The Nord Stream 2 pipeline is an economic project based on the investments of large energy companies, most of them European, rather than on some political agreements, the project's operator has stated.
"Nord Stream 2 is not based on political deals between countries, but on multi-billion investments of the six top energy companies, five of which represent European Union countries", the operator said.
Nord Stream AG added that the pipeline project is being implemented in accordance with national and international laws and that it has received all the necessary clearances from the regulating bodies of the five countries involved.
New Challenges for Nord Stream 2 Over Navalny's Alleged Poisoning
The pipeline, the construction of which has faced numerous challenges, such as negotiating the terms for it to operate, being granted clearances from involved countries, and US sanctions, is now facing the threat of being stopped near its competition. The issue emerged after Germany accused Moscow of poisoning opposition activist Alexei Navalny with a military-grade nerve agent from the Novichok group. While Berlin has failed to hand over data proving that the activist was poisoned, something that was dismissed by the Russian doctors during his initial hospitalisation, the German government demands that Russia explain itself and find those responsible, threatening to block Nord Stream 2’s construction as a punitive measure.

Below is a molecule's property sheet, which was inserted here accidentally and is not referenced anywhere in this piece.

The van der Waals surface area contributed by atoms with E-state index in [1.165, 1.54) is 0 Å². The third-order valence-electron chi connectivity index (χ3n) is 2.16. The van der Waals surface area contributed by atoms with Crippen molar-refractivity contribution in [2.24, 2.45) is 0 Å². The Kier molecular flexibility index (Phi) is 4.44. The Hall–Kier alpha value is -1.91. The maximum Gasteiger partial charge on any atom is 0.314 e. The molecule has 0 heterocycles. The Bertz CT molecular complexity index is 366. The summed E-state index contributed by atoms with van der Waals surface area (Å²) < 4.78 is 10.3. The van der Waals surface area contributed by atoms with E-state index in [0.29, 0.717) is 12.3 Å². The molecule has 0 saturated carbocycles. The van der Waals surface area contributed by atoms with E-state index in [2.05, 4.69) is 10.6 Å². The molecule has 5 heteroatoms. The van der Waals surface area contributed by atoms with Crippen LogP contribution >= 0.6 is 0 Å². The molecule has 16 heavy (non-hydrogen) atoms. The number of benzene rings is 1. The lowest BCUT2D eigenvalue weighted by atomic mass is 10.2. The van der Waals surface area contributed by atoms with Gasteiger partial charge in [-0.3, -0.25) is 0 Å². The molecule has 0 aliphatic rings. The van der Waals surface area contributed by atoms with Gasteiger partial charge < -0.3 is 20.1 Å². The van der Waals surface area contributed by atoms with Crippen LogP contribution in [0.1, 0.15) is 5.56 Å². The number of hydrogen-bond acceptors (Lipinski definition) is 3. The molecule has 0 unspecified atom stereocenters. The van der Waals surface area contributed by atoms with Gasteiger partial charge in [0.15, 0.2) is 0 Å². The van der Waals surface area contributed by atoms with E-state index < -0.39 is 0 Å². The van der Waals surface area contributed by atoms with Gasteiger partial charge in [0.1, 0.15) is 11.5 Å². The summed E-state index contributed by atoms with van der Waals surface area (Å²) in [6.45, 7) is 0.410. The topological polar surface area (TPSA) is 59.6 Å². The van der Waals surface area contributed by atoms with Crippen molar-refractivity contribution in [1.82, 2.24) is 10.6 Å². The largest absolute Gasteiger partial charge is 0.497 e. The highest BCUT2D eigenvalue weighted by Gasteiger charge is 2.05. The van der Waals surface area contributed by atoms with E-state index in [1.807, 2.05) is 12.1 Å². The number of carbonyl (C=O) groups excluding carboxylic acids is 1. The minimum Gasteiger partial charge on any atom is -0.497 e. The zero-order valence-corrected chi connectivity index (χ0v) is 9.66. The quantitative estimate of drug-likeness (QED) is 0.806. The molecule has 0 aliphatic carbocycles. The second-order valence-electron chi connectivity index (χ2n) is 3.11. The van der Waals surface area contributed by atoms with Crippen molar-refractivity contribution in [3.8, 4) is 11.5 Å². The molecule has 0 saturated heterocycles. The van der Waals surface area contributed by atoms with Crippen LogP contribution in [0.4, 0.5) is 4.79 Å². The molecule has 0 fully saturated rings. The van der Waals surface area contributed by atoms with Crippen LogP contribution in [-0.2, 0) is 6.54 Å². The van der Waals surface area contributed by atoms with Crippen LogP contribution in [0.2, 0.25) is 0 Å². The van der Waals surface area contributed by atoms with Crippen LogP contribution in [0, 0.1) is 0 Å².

Apart from the German authorities, Danish Prime Minister Mette Frederiksen also called for restarting the discussion regarding Nord Stream's construction in light of the alleged poisoning, which Moscow denies being responsible for. At the same time, the Dutch Energy Agency said that it would not be withdrawing its clearance for Nord Stream 2's construction, noting that the country has an obligation to allow building transit pipelines through its waters should they meet the ecological norms established by the country's laws.
If Nord Stream 2 manages to overcome the current challenge, the mega-project, funded by Russia’s Gazprom and five EU energy giants, Uniper, Wintershall, OMV, Engie, and Royal Dutch Shell, will be capable of pumping around 55 billion cubic metres of gas each year from Russia to Germany and the rest of Europe. Berlin has long defended the project as purely economic and not a political one, before starting to question the pipeline's future itself following Navalny's alleged poisoning.